Ms. Oesmann is a licensed architect and the Design Initiatives Manager for Urban Housing Solutions, a leading nonprofit provider of affordable housing. She is the author of the Civic Design Center’s Affordable Housing 101 Toolkit and creator of The Game of Rent.

Zulfat Suara

At-Large Member and Affordable Housing Committee Chair, Metro Council

Ms. Suara has been active in community service and leadership since the late 1990s, even as she continued to work full-time as a certified public accountant. The accounting firm founded by Ms. Suara has worked with county governments in Hardeman, Haywood, Lake, and McNairy counties. She is currently the Executive Director of Grants and Contracts at Meharry Medical College.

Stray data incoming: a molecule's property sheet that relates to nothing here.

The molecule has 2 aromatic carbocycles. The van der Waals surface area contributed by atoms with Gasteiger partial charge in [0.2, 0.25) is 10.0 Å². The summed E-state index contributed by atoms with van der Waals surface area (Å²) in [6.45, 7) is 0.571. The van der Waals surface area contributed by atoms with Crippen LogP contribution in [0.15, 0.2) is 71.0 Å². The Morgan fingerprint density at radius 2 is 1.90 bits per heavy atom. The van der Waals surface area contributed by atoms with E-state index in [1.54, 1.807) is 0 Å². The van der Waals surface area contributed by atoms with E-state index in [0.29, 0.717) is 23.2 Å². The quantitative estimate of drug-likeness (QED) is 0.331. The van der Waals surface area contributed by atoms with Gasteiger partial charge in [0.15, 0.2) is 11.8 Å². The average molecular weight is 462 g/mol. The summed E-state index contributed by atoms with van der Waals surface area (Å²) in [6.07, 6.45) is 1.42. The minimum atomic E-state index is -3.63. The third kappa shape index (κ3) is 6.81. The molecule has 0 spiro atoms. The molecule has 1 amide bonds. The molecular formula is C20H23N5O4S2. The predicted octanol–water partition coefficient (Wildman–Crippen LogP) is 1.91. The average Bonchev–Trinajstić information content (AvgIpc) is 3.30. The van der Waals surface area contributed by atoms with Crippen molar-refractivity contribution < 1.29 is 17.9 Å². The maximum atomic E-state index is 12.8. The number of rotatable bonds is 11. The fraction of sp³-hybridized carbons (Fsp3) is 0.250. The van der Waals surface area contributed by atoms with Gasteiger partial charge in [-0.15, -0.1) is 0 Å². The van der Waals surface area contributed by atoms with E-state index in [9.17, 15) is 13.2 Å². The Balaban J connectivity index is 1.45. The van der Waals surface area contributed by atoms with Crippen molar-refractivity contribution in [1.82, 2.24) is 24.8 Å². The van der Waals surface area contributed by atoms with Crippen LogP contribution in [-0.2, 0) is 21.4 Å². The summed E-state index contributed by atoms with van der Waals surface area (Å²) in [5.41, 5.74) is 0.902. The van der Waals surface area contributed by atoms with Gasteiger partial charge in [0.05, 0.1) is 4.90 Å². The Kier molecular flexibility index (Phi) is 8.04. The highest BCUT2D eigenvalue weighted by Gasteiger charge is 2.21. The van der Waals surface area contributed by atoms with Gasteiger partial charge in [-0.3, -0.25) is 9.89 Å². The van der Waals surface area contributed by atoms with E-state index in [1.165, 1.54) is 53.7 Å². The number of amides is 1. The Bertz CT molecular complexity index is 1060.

Emily Thaden
  • Director of National Policy + Sector Strategy, Grounded Solutions Network
  • Vice Chair for Housing, MDHA

Dr. Thaden is a national affordable housing expert who works in communities across the United States to advance equitable land use and permanently affordable housing solutions. Locally, she has been deeply involved in setting up the Community Land Trust and serving on the MDHA board. She is also the Chair of the Board of Directors for Shelterforce Media and serves on the Public Policy Taskforce for Habitat for Humanity International’s Cost of Home campaign. She advocates on the federal level for affordable housing programs and financing.

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Monday, January 11, 2021

DON’T GIVE UP …by refusing to move on

Ralph Bristol